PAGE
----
It was the first half of October, a time when financial institutions that handle 401(k) plan send out quarterly reports.
A friend received one of these in the mail. It was from a 401(k) plan he had with a previous employer. After leaving that job, he didn’t do anything with the plan. He just let it sit there rather than rolling it over into an account that he could have more control over.
He didn’t think he was taking any risk. After all, the money was in a mutual fund designed to parallel one of the major stock market indexes. But when he opened the envelope and ripped out the summary he was shocked by what he saw:
– His money was currently earning -2.10 percent, and
– His year-to-date rate of return was -0.47 percent.
Yes, those are negative yields.
Bad yield in ‘good times’
This happened at a time when the recession was in the somewhat distant past and the economy was supposedly growing.
He was understandably upset, but another piece of information in the statement made him mad. Part of the statement made a projection about how his 401(k) would perform in the future and what that meant to his retirement.
The financial institution based its projection on his investment earning an average of 6 percent year in and year out. That seemed unreasonably optimistic given that he was currently losing money on his “nest egg.” (By the way, even though he has never done any transactions on this account, the financial institution still took a nice little bite out of his money to cover “administrative fees.”)
The danger of passive money management
He realized he was making some serious mistakes with his passive approach to managing his retirement investment. Frankly, if its performance didn’t improve dramatically, this 401(k) would contribute nothing to his retirement.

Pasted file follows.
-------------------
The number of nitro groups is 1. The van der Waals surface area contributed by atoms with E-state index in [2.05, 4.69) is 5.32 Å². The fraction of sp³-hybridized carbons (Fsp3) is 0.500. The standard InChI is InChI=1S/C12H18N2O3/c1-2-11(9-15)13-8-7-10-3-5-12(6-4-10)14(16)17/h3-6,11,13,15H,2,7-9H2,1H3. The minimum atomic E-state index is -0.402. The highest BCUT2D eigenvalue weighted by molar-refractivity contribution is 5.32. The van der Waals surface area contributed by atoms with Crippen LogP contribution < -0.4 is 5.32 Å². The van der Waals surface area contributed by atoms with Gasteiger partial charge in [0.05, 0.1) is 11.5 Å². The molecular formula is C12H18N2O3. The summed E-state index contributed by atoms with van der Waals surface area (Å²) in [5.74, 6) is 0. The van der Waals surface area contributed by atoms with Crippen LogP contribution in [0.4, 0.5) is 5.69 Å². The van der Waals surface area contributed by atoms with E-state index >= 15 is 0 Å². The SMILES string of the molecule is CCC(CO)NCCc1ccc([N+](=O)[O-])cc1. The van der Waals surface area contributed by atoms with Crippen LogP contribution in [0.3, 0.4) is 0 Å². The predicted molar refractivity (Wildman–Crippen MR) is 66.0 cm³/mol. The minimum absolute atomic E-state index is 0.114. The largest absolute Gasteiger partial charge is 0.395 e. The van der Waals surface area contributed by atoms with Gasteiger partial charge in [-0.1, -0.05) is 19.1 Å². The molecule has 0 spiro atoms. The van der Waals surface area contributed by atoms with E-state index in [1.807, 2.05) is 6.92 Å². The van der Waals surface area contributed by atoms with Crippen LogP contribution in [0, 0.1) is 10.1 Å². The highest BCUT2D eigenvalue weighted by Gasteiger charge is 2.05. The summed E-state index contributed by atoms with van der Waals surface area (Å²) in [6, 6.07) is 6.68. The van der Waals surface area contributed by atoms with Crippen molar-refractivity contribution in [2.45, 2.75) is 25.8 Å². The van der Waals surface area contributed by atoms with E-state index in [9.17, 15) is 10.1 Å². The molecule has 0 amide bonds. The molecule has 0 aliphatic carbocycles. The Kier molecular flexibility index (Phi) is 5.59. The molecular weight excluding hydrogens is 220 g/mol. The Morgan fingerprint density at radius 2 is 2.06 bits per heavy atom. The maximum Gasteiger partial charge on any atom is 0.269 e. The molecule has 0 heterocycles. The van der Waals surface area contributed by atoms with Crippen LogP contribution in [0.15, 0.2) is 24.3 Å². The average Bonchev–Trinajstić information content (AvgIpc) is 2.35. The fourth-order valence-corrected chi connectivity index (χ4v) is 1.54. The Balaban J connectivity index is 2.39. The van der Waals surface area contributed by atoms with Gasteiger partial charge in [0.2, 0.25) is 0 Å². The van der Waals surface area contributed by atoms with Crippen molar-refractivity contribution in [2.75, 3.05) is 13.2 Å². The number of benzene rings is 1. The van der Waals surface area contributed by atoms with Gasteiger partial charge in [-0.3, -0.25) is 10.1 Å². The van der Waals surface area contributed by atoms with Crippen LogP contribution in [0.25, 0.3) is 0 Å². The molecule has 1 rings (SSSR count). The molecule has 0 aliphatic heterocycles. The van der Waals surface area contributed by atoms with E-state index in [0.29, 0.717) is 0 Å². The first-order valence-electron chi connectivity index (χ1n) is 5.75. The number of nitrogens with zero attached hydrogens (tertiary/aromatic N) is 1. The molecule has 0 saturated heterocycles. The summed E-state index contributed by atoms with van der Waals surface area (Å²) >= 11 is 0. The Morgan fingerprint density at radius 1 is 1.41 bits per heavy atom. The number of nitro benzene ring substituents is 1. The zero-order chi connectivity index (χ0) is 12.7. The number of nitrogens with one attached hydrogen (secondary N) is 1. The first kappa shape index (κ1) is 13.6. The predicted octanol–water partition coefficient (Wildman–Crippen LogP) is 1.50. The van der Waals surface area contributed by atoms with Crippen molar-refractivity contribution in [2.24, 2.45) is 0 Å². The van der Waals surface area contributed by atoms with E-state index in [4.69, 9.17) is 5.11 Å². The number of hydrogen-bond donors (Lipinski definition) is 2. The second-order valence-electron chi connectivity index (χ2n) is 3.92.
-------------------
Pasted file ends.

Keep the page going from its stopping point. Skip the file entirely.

His big mistake was to take a totally “hands off” approach to managing the account. When he reviewed previous statements, he realized that his balance had grown almost not at all since he left that employer – nearly eight years earlier.
Had he taken a more direct and pro-active approach to managing his money, he would have realized that he could have made investments that would have dramatically boosted his retirement account balance. Had he talked to the professionals at Evoque Lending, we could have shown him how investing in First Trust Deeds could put his retirement plans back on track.
How to boost your ROI
Right now our investors are enjoying double-digit returns on their money. That’s a lot better than negative 2 percent in anyone’s book. That’s even better than the 6 percent that this financial institution pulled out of thin air when it was making its projection!
Unfortunately, my friend didn’t even realize that most retirement accounts can be set up for trust deed investing, and sadly, we know that many people struggling with poor mutual fund returns right now are unaware of this fact. Simply putting part of your current retirement funds into California hard money loan investments could have a significant positive impact on your retirement plans.
Could your retirement portfolio use a boost? Give me a call or drop me an email and we can start the conversation. I’ll explain how we work to protect our investors’ money with protective equity and our applicant approval process and standards. I’ll tell you how our investors aren’t shocked by their quarterly retirement account statements, but instead are overjoyed each month when they receive a check for the interest their investments have earned.